Session 7, Abstract 42
IDENTIFICATION OF CD206 AS A SPECIFIC MARKER OF TUMOR ASSOCIATED MACROPHAGES FOR USE IN ADEPT TREATMENT OF GLIOBLASTOMAS
Jessica Wada*, MaryAnn Alexander*, Sarah Victor, Jordan Silva, Eric Garcia and Roujih Tadros (Michael I. Dorrell), Point Loma Nazarene University, Dept. of Biology, 3900 Lomaland Dr., San Diego, CA 92106.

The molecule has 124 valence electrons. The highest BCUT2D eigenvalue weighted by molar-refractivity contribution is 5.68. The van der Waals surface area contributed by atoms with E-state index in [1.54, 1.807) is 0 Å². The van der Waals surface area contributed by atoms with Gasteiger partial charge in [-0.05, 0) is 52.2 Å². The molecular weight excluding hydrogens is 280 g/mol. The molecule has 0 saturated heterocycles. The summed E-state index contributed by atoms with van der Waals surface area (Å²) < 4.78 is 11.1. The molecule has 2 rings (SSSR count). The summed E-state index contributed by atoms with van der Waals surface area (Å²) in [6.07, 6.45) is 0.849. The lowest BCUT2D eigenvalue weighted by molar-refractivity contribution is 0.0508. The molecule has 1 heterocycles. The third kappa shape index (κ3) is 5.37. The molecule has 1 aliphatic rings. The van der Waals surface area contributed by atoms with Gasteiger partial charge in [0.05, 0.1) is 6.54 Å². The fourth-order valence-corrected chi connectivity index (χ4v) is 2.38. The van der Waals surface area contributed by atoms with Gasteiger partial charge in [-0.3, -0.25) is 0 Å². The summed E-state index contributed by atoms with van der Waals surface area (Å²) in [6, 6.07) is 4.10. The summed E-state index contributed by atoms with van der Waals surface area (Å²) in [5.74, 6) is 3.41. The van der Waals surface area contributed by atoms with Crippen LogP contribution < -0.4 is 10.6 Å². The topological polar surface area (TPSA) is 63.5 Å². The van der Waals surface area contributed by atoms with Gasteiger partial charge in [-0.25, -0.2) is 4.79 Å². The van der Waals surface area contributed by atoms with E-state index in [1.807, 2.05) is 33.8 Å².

While cancer treatments have advanced substantially, side effects and the inability to deliver adequate chemotherapy to the tumor sites remain. One treatment strategy, Antibody-Directed Enzyme Prodrug Therapy (ADEPT), uses antibodies against tumor-specific antigens to deliver an enzyme that activates a non-toxic pro-drug to its active form at a targeted location. ADEPT has the potential to minimize systemic toxicity and to deliver higher levels of activated drug directly to the tumor. However, identification of tumor-specific markers has been elusive. Rather than targeting the tumor cells, we are targeting non-tumor cells within the tumor microenvironment, specifically, Tumor Associated Macrophages (TAMs). TAMs are responsible for aiding tumor growth and survival in glioblastoma. TAMs have been differentially activated by the tumor microenvironment, eliminating their M1-like phagocytic activity in order to promote M2-like activities, which result in immunosuppressive, pro-angiogenic, and metastatic effects. Our studies have identified CD206 (a.k.a. mannose macrophage receptor or MMR) as a specific, differentially-activated, marker of TAMs within glioblastoma brain tumor sections; it is not expressed by normal residual brain macrophages. This may be a valid target for ADEPT, facilitating antibody-based delivery of a mutated version the human enzyme carboxypeptidase A1 (CPA1) to the tumor microenvironment. This rationally-designed version of CPA1 was designed to specifically activate a correlated methotrexate pro-drug, leading to active methotrexate within the tumor. The overall ADEPT strategy, identification of MMR as a target for ADEPT, as well as current in vitro efforts to differentiate primary macrophages that express the MMR marker will be discussed.